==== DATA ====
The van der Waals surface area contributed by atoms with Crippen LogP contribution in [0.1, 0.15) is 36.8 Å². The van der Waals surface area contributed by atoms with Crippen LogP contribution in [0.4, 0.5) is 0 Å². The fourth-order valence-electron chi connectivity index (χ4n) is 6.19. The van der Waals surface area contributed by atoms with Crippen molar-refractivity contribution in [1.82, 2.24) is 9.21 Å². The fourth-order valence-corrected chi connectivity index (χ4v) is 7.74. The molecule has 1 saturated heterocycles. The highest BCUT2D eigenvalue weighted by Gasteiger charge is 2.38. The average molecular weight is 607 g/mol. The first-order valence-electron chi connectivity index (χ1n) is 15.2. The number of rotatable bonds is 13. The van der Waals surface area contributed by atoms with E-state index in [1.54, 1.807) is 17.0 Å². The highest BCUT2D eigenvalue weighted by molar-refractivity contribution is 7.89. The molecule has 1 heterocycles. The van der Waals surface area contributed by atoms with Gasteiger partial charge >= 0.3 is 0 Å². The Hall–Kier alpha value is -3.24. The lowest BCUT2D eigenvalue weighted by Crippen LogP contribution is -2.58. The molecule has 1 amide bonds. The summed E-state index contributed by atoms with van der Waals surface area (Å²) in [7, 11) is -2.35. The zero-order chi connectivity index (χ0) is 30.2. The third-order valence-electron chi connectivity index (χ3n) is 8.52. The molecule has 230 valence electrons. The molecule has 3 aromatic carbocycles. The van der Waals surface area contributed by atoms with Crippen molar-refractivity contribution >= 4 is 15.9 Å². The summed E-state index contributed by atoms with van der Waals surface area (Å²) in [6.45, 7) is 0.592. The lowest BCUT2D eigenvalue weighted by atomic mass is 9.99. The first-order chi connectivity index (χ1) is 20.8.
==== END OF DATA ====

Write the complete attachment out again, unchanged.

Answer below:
The van der Waals surface area contributed by atoms with Crippen LogP contribution in [0.1, 0.15) is 36.8 Å². The van der Waals surface area contributed by atoms with Crippen LogP contribution in [0.4, 0.5) is 0 Å². The fourth-order valence-electron chi connectivity index (χ4n) is 6.19. The van der Waals surface area contributed by atoms with Crippen molar-refractivity contribution in [1.82, 2.24) is 9.21 Å². The fourth-order valence-corrected chi connectivity index (χ4v) is 7.74. The molecule has 1 saturated heterocycles. The highest BCUT2D eigenvalue weighted by Gasteiger charge is 2.38. The average molecular weight is 607 g/mol. The first-order valence-electron chi connectivity index (χ1n) is 15.2. The number of rotatable bonds is 13. The van der Waals surface area contributed by atoms with E-state index in [1.54, 1.807) is 17.0 Å². The highest BCUT2D eigenvalue weighted by molar-refractivity contribution is 7.89. The molecule has 1 heterocycles. The van der Waals surface area contributed by atoms with Gasteiger partial charge >= 0.3 is 0 Å². The Hall–Kier alpha value is -3.24. The lowest BCUT2D eigenvalue weighted by Crippen LogP contribution is -2.58. The molecule has 1 amide bonds. The summed E-state index contributed by atoms with van der Waals surface area (Å²) in [7, 11) is -2.35. The zero-order chi connectivity index (χ0) is 30.2. The third-order valence-electron chi connectivity index (χ3n) is 8.52. The molecule has 230 valence electrons. The molecule has 3 aromatic carbocycles. The van der Waals surface area contributed by atoms with Crippen molar-refractivity contribution >= 4 is 15.9 Å². The summed E-state index contributed by atoms with van der Waals surface area (Å²) in [6.45, 7) is 0.592. The lowest BCUT2D eigenvalue weighted by atomic mass is 9.99. The first-order chi connectivity index (χ1) is 20.8.